The Devil’s Trill Sonata

by Thomas Stiegler

The Devil’s Trill Sonata

by Thomas Stiegler

Assisi in the summer of 1710.

It is night and people are resting in their beds. Only the wind blows softly over the hot fields and makes the stalks dance. Otherwise there is silence, oppressive silence. But if you listen carefully, you hear soft footsteps and you can see a shadow creeping up to the gate of the monastery. You might also catch a soft thump and, after some hesitation, the footsteps of the old gatekeeper, who disappears again with a few murmured words.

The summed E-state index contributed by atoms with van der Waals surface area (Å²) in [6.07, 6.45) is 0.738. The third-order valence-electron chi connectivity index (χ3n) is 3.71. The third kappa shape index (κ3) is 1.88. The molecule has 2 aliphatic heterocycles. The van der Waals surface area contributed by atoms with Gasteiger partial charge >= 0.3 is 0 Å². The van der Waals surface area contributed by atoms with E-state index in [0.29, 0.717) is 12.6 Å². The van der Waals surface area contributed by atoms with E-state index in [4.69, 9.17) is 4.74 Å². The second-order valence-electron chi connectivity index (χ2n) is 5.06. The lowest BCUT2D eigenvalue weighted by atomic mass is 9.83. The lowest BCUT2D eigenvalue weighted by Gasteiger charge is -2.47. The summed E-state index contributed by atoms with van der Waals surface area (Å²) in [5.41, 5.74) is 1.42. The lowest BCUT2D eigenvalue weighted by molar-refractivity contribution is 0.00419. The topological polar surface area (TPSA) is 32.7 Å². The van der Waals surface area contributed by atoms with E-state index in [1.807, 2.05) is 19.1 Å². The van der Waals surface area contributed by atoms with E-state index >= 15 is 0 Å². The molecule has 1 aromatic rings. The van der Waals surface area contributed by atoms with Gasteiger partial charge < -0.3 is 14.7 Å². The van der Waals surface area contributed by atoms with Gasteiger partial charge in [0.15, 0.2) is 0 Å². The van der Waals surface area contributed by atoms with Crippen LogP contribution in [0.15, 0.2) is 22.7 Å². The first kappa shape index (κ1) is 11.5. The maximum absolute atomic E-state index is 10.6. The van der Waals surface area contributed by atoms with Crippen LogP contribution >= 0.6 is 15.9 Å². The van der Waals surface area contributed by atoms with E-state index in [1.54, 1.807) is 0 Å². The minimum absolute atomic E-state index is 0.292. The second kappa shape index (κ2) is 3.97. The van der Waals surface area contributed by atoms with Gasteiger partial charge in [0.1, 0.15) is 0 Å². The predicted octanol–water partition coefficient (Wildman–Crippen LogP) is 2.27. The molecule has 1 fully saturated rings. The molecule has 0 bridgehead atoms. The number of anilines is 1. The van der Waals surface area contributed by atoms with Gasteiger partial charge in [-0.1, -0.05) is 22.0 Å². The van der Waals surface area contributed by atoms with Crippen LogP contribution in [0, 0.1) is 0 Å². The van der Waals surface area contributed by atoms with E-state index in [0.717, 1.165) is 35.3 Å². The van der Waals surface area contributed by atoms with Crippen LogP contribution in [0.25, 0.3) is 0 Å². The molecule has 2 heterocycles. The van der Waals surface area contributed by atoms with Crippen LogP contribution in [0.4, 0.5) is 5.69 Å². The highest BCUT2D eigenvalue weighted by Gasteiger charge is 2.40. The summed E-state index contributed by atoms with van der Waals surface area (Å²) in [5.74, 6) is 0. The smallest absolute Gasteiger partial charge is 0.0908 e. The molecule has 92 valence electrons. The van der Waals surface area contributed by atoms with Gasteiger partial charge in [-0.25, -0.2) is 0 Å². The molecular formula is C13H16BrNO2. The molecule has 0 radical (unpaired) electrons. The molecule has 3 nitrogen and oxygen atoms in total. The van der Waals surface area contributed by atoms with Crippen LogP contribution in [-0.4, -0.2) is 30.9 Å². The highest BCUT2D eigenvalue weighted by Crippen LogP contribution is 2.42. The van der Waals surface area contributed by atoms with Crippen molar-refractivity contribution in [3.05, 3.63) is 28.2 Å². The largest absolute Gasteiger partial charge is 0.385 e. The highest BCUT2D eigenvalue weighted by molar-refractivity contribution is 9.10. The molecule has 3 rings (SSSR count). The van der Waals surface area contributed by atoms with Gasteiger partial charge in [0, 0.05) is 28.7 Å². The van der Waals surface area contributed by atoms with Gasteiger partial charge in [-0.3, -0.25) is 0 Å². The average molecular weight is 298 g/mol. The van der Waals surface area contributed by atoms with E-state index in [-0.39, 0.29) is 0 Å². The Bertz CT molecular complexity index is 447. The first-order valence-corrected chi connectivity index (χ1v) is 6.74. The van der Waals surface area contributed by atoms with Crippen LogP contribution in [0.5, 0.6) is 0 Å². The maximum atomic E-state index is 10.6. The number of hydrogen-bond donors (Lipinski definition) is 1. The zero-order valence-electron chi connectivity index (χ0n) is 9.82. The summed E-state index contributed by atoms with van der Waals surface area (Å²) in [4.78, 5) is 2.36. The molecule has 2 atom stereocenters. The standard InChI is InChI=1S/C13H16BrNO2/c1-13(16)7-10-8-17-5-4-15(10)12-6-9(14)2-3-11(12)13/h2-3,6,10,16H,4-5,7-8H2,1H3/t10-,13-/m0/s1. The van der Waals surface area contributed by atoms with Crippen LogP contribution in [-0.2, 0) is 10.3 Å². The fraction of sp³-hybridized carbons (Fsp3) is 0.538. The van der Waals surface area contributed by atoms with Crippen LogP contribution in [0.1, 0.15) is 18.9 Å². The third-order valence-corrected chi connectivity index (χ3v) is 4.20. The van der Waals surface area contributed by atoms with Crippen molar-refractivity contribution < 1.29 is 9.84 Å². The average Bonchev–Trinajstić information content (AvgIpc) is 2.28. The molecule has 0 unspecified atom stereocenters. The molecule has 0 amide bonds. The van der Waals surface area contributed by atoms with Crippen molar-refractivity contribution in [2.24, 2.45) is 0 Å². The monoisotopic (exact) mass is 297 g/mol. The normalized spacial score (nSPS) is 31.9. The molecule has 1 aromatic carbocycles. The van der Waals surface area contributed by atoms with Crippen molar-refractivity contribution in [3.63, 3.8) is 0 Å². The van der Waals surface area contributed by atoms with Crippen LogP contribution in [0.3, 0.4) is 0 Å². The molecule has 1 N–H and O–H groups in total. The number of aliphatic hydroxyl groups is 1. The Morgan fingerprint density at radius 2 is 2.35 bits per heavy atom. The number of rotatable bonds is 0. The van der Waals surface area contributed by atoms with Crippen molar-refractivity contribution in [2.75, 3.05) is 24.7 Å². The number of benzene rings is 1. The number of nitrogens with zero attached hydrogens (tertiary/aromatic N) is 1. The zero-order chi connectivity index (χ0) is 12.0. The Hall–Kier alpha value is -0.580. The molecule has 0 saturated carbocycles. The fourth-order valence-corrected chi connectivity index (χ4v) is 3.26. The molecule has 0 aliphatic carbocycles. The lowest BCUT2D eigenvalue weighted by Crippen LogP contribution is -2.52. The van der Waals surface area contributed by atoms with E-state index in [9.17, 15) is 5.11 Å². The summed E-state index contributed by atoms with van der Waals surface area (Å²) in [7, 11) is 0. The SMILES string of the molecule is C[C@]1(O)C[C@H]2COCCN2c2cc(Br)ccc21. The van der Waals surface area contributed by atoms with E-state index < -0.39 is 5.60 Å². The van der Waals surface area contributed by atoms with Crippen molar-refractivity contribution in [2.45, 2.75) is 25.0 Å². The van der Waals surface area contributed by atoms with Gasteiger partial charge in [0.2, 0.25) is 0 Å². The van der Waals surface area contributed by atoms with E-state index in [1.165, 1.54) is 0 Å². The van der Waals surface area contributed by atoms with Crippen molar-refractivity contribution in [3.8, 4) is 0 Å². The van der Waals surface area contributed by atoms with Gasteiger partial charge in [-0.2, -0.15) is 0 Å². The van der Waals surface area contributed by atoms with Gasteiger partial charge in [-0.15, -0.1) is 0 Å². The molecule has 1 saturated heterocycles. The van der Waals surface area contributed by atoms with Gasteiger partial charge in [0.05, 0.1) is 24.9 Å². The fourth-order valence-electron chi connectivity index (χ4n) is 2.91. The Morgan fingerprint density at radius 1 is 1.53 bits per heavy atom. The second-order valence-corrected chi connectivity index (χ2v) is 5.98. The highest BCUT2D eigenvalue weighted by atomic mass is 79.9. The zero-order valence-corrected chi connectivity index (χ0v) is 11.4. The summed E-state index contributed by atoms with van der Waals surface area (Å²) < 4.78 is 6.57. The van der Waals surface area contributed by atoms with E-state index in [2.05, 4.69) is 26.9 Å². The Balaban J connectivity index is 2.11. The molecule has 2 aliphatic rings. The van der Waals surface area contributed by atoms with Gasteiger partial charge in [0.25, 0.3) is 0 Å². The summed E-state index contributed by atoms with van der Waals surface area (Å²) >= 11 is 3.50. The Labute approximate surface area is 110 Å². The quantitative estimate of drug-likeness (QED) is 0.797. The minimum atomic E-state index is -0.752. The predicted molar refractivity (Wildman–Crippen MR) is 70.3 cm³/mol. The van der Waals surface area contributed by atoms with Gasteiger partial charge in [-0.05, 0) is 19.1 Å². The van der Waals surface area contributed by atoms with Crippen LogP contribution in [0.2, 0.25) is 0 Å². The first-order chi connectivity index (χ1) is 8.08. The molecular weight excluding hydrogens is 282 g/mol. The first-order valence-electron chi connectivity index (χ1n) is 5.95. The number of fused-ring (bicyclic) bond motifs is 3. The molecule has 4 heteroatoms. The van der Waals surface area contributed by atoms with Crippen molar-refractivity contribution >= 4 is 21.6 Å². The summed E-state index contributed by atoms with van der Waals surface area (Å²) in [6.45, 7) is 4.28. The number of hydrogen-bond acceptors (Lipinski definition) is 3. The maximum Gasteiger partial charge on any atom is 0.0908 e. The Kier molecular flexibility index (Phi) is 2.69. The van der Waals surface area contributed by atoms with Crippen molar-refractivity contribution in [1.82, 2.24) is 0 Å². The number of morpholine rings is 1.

Then everything is quiet again. The night is silent and seems to hold its breath until the abbot’s face, illuminated by the glow of a torch, appears in the peephole. He examines the nocturnal visitor, gives a silent command and soon the gate opens. The shadow slips behind the safety of the time-honoured monastery walls and the light goes out.

And now there really is silence. It is a leaden calm, almost like before a storm. For many years the young man who had once crept so desperately through the darkness of night was not to be seen again in the turmoil of the world, until, inwardly transformed and matured, he emerged into the light of day as the greatest violinist of his time.